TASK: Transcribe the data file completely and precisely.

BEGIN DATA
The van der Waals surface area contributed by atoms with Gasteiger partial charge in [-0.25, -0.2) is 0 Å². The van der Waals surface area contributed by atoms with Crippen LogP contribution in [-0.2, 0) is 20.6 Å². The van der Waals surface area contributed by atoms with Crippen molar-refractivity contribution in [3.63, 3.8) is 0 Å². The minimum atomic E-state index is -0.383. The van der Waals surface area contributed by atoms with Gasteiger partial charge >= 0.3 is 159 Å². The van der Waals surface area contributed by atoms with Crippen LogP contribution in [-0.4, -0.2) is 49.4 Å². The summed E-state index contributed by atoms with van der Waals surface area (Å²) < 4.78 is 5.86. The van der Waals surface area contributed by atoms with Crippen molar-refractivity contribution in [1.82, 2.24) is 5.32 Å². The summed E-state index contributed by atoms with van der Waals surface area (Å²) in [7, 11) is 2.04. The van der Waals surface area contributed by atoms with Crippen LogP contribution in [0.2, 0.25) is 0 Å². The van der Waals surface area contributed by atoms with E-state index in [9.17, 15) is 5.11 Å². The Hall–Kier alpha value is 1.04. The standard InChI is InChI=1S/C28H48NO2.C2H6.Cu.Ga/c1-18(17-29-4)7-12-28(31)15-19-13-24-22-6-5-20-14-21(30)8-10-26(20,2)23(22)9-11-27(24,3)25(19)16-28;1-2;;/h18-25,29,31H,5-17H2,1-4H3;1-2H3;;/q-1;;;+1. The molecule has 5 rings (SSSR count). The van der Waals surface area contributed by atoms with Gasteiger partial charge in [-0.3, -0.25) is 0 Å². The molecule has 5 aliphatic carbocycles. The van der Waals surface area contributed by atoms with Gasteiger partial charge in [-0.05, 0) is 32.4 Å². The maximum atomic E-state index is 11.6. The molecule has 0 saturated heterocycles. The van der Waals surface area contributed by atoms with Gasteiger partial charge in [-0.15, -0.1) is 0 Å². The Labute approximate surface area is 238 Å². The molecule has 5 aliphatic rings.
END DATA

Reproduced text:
The van der Waals surface area contributed by atoms with Gasteiger partial charge in [-0.25, -0.2) is 0 Å². The van der Waals surface area contributed by atoms with Crippen LogP contribution in [-0.2, 0) is 20.6 Å². The van der Waals surface area contributed by atoms with Crippen molar-refractivity contribution in [3.63, 3.8) is 0 Å². The minimum atomic E-state index is -0.383. The van der Waals surface area contributed by atoms with Gasteiger partial charge >= 0.3 is 159 Å². The van der Waals surface area contributed by atoms with Crippen LogP contribution in [-0.4, -0.2) is 49.4 Å². The summed E-state index contributed by atoms with van der Waals surface area (Å²) < 4.78 is 5.86. The van der Waals surface area contributed by atoms with Crippen molar-refractivity contribution in [1.82, 2.24) is 5.32 Å². The summed E-state index contributed by atoms with van der Waals surface area (Å²) in [7, 11) is 2.04. The van der Waals surface area contributed by atoms with Crippen LogP contribution in [0.2, 0.25) is 0 Å². The van der Waals surface area contributed by atoms with E-state index in [9.17, 15) is 5.11 Å². The Hall–Kier alpha value is 1.04. The standard InChI is InChI=1S/C28H48NO2.C2H6.Cu.Ga/c1-18(17-29-4)7-12-28(31)15-19-13-24-22-6-5-20-14-21(30)8-10-26(20,2)23(22)9-11-27(24,3)25(19)16-28;1-2;;/h18-25,29,31H,5-17H2,1-4H3;1-2H3;;/q-1;;;+1. The molecule has 5 rings (SSSR count). The van der Waals surface area contributed by atoms with Gasteiger partial charge in [-0.3, -0.25) is 0 Å². The molecule has 5 aliphatic carbocycles. The van der Waals surface area contributed by atoms with Gasteiger partial charge in [-0.05, 0) is 32.4 Å². The maximum atomic E-state index is 11.6. The molecule has 0 saturated heterocycles. The van der Waals surface area contributed by atoms with Gasteiger partial charge in [-0.15, -0.1) is 0 Å². The Labute approximate surface area is 238 Å². The molecule has 5 aliphatic rings.